Charity warns access to marriage allowance must not become a “test of digital competence”

5th March 2015

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Hundreds of thousands could miss out on a new tax break for married couples as a result of it only being made available to those who apply for it online.

The new transferable allowance for married couples and civil partners comes into effect in the 2015-16 tax year, starting on 6 April.

This tax-break could enable eligible couples to save up to £212 in tax per annum. But the Low Incomes Tax Reform Group (LITRG) is concerned that requiring couples to register and apply for the relief online could exclude a substantial minority of eligible taxpayers who do not use a computer or the internet.

Anthony Thomas, chairman of the LITRG, said: “The transferable allowance is a welcome tax break for couples, however, the key question is will everyone who is eligible be able to claim? It is HMRC’s responsibility to ensure that everybody who is eligible can apply for the allowance, whether or not they have access to a computer and the internet.

“We are concerned that HMRC’s current position is that the application process will be online-only.”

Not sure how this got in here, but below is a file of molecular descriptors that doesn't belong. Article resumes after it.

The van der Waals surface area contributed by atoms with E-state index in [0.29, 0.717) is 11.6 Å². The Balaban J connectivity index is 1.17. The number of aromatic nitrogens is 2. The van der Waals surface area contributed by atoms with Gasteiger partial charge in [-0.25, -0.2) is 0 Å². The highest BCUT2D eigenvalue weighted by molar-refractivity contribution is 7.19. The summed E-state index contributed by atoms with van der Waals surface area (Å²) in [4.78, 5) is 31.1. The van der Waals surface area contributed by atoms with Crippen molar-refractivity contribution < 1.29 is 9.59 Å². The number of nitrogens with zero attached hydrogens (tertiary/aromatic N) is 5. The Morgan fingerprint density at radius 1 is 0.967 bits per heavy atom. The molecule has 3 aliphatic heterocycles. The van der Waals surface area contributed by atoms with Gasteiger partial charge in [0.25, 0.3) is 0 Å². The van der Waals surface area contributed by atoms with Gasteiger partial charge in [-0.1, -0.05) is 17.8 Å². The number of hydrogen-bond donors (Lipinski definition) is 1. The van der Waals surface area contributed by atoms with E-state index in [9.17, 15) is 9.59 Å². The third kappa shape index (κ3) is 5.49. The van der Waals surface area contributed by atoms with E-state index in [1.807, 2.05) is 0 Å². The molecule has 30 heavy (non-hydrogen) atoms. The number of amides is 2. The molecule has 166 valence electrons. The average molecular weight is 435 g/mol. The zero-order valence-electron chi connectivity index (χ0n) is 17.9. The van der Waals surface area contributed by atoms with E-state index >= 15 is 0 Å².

While the vast majority of younger generations are computer savvy, LITRG has urged that many taxpaying pensioners, only communicate with the Revenue through post or by phone.

“The assumption that these people, a significant number of whom will be eligible for the relief, will now seamlessly transfer their interactions with HMRC online is naïve in the short-term and could prove exclusionary in the long-term,” added Thomas.

“Indeed, simply to find out information on the relief, never mind registering for it, requires access to the internet and the competence to navigate the ‘gov.uk’ website.

While HMRC will guide users through the digital service or enter a user’s information into the digital service on their behalf, where required, Thomas has however labelled this as merely “a partial solution”.

He said: “It is an unnecessary commitment of resources which could have been avoided if paper and phone options had been incorporated from the very beginning.

“We will therefore continue to encourage the Government to introduce a postal or telephone application service to ensure that nobody who is eligible to receive the marriage allowance is excluded or put off from registering because of unfamiliarity with, inability to use, or capacity to afford, a computer.”

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